Provided by: libunwind7-dev_0.99-0.3ubuntu1_amd64 bug


       libunwind-ptrace -- ptrace() support in libunwind


       #include <libunwind-ptrace.h>

       unw_accessors_t _UPT_accessors;

       void *_UPT_create(pid_t);
       void _UPT_destroy(void *);

       int _UPT_find_proc_info(unw_addr_space_t, unw_word_t, unw_proc_info_t *, int, void *);
       void _UPT_put_unwind_info(unw_addr_space_t, unw_proc_info_t *, void *);
       int _UPT_get_dyn_info_list_addr(unw_addr_space_t, unw_word_t *, void *);
       int _UPT_access_mem(unw_addr_space_t, unw_word_t, unw_word_t *, int, void *);
       int _UPT_access_reg(unw_addr_space_t, unw_regnum_t, unw_word_t *, int, void *);
       int _UPT_access_fpreg(unw_addr_space_t, unw_regnum_t, unw_fpreg_t *, int, void *);
       int  _UPT_get_proc_name(unw_addr_space_t,  unw_word_t,  char *, size_t, unw_word_t *, void
       int _UPT_resume(unw_addr_space_t, unw_cursor_t *, void *);


       The ptrace(2) system-call  makes  it  possible  for  a  process  to  gain  access  to  the
       machine-state  and  virtual  memory  of  another  process. With the right set of call-back
       routines, it is therefore possible to hook up libunwind to another process via  ptrace(2).
       While  it's  not very difficult to do so directly, libunwind further facilitates this task
       by  providing  ready-to-use  callbacks  for  this  purpose.  The  routines  and  variables
       implementing   this   facility   use   a   name-prefix   of  _UPT,  which  is  stands  for

       An application that wants to use the _UPT-facility first needs to create a  new  libunwind
       address-space   that   represents   the   target   process.   This   is  done  by  calling
       unw_create_addr_space().  In many cases, the application will  simply  want  to  pass  the
       address of _UPT_accessors as the first argument to this routine. Doing so will ensure that
       libunwind will be able to  properly  unwind  the  target  process.   However,  in  special
       circumstances,  an  application may prefer to use only portions of the _UPT-facility.  For
       this    reason,    the    individual     callback     routines     (_UPT_find_proc_info(),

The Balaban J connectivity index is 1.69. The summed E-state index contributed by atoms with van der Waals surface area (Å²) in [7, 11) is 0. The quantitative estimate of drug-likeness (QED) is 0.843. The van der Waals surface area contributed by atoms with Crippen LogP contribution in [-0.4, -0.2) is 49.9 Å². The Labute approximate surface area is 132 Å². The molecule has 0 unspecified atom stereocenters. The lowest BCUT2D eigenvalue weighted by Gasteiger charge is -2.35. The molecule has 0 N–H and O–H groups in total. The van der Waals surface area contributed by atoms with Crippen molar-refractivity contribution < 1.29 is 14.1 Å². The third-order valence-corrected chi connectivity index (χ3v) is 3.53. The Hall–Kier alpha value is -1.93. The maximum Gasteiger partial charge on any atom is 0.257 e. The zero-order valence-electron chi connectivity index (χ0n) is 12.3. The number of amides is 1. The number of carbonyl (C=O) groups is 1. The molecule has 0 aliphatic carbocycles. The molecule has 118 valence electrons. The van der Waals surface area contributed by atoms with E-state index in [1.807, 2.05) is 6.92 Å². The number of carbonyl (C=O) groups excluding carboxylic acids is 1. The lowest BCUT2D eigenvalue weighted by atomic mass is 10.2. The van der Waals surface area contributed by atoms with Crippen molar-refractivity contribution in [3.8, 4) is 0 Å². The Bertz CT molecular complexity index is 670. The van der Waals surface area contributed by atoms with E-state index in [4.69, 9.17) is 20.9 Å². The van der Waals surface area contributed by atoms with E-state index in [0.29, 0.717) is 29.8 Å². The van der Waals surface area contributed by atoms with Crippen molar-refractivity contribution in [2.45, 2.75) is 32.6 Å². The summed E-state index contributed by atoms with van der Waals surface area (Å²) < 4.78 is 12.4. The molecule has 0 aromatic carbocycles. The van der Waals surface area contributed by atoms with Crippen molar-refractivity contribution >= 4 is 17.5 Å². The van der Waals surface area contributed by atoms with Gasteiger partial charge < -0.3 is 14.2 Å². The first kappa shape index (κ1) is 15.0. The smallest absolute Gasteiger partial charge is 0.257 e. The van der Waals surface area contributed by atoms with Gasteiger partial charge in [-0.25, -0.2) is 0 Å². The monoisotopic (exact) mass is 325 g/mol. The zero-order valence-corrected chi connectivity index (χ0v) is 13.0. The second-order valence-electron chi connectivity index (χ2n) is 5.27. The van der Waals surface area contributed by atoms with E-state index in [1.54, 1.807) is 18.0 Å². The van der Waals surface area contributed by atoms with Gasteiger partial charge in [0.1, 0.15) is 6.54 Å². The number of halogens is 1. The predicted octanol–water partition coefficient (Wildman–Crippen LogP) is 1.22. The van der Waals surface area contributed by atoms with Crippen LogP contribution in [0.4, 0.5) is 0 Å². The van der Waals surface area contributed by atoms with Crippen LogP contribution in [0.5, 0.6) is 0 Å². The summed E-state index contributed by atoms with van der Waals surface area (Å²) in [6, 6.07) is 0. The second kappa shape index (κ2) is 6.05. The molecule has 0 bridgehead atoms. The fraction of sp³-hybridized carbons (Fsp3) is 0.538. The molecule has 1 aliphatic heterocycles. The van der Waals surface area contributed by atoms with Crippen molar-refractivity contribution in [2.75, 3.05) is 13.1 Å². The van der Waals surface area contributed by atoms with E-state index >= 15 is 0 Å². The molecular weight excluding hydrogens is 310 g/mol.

_UPT_put_unwind_info(),  etc.) are also available for direct use. Of course, the addresses
       of these routines could also be picked up from _UPT_accessors, but doing so would  prevent
       static  initialization. Also, when using _UPT_accessors, all the callback routines will be
       linked into the application, even if they are never actually called.

       Next, the application can turn on ptrace-mode on the target process, either by  forking  a
       new   process,  invoking  PTRACE_TRACEME,  and  then  starting  the  target  program  (via
       execve(2)), or by directly attaching to an already running  process  (via  PTRACE_ATTACH).
       Either   way,   once   the   process-ID   (pid)   of   the  target  process  is  known,  a
       _UPT-info-structure can be created by calling _UPT_create(), passing the pid of the target
       process  as  the  only  argument. The returned void-pointer then needs to be passed as the
       ``argument'' pointer (third argument) to unw_init_remote().

       The _UPT_resume() routine can be used to resume execution of the target process. It simply
       invokes ptrace(2) with a command value of PTRACE_CONT.

       When  the  application is done using libunwind on the target process, _UPT_destroy() needs
       to be called, passing it the void-pointer that was returned by the corresponding  call  to
       _UPT_create().  This ensures that all memory and other resources are freed up.


       Since ptrace(2) works within a single machine only, the _UPT-facility by definition is not
       available in libunwind-versions configured for cross-unwinding.


       The _UPT-facility assumes that a  single  _UPT-info  structure  is  never  shared  between
       threads.  Because  of this, no explicit locking is used. As long as only one thread uses a
       _UPT-info structure at any given time, this facility is thread-safe.


       _UPT_create() may return a NULL pointer if it fails to create the _UPT-info-structure  for
       any reason. For the current implementation, the only reason this call may fail is when the
       system is out of memory.


               Headerfile to include when using the interface defined by this library.

       -lunwind-ptrace -lunwind-generic
               Linker-switches to add when building a program that uses the functions defined  by
              this library.


       execve(2), libunwind(3), ptrace(2)


       David Mosberger-Tang